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What have we learned about trust?

Do we need to redefine what trust means in organisations?
As individual people we know exactly what we mean by trust. We know when it’s in place, and we know when it’s broken.

Perceptions of trust and respect are being tested every day as business leaders try to satisfy their hunger for some kind of normality.

We’ve heard about some senior executives insisting that people return to offices by x date. As if nothing has happened. As if people haven’t proved that they don’t need to be in your line of sight to be trusted.

We’ve also heard warnings of mass resignations ahead as talented people choose their employer by HOW they want to work.

How important is proximity in the future of work? Thousands of business and HR leaders around the world are trying to sort this out.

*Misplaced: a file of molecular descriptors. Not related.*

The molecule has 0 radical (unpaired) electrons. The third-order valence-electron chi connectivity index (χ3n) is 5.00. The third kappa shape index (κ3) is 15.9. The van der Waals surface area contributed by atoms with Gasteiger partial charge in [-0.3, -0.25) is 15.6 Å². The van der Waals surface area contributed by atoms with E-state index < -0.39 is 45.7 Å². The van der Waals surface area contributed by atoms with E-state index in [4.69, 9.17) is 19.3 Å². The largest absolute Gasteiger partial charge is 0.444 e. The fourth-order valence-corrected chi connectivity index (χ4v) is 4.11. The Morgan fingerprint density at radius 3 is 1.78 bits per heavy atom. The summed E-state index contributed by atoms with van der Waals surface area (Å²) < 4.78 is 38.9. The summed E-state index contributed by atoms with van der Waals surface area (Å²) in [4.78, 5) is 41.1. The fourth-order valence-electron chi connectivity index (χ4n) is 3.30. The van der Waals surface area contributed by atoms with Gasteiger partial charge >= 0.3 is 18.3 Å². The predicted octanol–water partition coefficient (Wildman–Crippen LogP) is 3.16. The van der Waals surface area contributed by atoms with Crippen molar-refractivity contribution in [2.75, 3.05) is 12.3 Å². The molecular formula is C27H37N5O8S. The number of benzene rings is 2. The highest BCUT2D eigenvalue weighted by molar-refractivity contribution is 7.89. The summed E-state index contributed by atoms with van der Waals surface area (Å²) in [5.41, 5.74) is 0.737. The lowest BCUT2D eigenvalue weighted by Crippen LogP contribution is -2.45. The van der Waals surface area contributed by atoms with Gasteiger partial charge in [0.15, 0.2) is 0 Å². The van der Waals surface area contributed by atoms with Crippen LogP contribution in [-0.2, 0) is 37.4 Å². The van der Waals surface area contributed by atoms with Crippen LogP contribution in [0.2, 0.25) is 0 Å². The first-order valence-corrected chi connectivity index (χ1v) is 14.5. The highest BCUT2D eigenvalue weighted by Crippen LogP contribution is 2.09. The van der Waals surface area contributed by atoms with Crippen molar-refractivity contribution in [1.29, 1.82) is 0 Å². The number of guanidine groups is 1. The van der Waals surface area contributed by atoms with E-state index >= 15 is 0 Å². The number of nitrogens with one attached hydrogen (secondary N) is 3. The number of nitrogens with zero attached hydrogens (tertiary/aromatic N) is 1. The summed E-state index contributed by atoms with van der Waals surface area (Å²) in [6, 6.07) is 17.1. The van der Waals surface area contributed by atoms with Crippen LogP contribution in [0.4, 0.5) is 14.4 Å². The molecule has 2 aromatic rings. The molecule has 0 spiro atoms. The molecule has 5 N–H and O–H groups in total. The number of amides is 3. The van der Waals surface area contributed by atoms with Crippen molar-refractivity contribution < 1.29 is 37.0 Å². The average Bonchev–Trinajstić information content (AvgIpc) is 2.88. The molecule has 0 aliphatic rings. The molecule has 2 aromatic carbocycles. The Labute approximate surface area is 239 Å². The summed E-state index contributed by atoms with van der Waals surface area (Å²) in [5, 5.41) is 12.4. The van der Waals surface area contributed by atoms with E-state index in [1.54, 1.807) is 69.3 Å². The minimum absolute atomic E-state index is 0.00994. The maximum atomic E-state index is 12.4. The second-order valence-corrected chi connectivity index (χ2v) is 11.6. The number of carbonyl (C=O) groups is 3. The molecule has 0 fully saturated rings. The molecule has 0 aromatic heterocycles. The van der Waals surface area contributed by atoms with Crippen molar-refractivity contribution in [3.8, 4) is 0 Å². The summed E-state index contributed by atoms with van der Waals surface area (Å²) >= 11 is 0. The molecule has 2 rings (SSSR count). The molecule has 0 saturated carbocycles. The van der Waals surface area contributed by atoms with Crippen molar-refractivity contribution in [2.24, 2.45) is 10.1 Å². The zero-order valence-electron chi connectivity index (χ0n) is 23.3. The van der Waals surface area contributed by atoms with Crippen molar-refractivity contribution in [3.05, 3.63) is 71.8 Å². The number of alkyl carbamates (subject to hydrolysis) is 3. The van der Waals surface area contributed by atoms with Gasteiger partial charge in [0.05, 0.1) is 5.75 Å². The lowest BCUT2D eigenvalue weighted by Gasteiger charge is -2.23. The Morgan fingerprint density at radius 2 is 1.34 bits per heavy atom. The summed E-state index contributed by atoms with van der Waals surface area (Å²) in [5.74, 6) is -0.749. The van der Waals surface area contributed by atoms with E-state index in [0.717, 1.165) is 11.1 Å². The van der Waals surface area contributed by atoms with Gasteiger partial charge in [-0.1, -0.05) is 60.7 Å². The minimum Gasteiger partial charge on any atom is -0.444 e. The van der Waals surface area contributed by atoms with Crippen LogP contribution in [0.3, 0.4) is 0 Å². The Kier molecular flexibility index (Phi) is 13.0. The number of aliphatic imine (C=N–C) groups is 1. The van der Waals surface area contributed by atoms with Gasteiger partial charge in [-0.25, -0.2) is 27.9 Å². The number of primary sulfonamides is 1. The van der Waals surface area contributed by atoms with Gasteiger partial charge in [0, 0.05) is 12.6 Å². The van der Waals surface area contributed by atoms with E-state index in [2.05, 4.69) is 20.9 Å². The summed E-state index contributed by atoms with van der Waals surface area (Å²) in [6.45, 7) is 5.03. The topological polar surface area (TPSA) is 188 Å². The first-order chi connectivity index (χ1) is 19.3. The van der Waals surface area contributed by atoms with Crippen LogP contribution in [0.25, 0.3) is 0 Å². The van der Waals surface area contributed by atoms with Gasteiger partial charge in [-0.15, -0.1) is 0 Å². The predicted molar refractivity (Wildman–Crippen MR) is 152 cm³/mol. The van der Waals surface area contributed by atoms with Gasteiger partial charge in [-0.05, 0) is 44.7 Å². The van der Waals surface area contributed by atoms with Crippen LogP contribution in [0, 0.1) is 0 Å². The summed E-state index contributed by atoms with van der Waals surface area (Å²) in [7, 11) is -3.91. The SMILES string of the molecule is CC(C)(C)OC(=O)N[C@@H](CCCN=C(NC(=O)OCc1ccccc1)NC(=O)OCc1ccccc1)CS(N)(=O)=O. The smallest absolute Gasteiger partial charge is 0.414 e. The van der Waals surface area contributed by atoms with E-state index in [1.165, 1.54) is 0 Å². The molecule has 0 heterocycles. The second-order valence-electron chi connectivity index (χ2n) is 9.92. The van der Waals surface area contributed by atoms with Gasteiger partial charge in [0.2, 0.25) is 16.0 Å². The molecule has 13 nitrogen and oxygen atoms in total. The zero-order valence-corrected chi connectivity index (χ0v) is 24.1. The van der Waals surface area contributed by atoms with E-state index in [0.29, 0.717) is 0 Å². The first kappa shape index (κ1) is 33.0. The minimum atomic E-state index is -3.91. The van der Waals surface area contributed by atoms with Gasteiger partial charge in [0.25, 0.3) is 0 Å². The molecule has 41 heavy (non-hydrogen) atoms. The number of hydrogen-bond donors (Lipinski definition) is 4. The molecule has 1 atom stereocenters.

The answer might depend on how we define, or re-define, trust.

What it shouldn’t depend on is outdated attitudes, or the gravitational pull towards the past and a comfort zone that’s only comfortable for those who insist on their own style of control.

The level of trust and respect that organisations have for their talent will ‘leak’ into every communication about future options for ways of working – or lack of options.

We’re seeing real evidence that business and HR leaders must take a fresh look at this fundamental and strategic question of trust and respect. It’s at the heart of every organisation’s culture.

Another reason for HR to be right there, facilitating and supporting business leaders in robust discussions about the relationship between culture and performance – and leadership.

If you’re struggling to get HR at that table, contact me for a confidential chat.

What does trust mean to you, at work?

Let’s build that.

My book ‘Empowering HR’ is on Amazon and other bookstores.

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